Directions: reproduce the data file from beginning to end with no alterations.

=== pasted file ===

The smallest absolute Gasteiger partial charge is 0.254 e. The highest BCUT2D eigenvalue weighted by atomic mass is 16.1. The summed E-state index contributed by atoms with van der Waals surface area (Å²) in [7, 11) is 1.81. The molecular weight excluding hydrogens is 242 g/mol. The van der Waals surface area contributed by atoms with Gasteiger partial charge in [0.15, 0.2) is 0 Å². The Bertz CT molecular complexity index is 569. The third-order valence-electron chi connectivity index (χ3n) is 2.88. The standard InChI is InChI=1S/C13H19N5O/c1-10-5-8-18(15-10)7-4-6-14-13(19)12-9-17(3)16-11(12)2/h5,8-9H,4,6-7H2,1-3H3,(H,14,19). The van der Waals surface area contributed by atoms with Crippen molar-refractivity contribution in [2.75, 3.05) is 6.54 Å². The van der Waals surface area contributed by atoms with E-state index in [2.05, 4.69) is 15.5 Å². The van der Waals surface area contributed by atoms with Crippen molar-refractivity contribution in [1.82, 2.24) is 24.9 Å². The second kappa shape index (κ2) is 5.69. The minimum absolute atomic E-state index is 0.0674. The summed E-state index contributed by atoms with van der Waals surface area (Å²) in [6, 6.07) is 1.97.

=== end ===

The smallest absolute Gasteiger partial charge is 0.254 e. The highest BCUT2D eigenvalue weighted by atomic mass is 16.1. The summed E-state index contributed by atoms with van der Waals surface area (Å²) in [7, 11) is 1.81. The molecular weight excluding hydrogens is 242 g/mol. The van der Waals surface area contributed by atoms with Gasteiger partial charge in [0.15, 0.2) is 0 Å². The Bertz CT molecular complexity index is 569. The third-order valence-electron chi connectivity index (χ3n) is 2.88. The standard InChI is InChI=1S/C13H19N5O/c1-10-5-8-18(15-10)7-4-6-14-13(19)12-9-17(3)16-11(12)2/h5,8-9H,4,6-7H2,1-3H3,(H,14,19). The van der Waals surface area contributed by atoms with Crippen molar-refractivity contribution in [2.75, 3.05) is 6.54 Å². The van der Waals surface area contributed by atoms with E-state index in [2.05, 4.69) is 15.5 Å². The van der Waals surface area contributed by atoms with Crippen molar-refractivity contribution in [1.82, 2.24) is 24.9 Å². The second kappa shape index (κ2) is 5.69. The minimum absolute atomic E-state index is 0.0674. The summed E-state index contributed by atoms with van der Waals surface area (Å²) in [6, 6.07) is 1.97.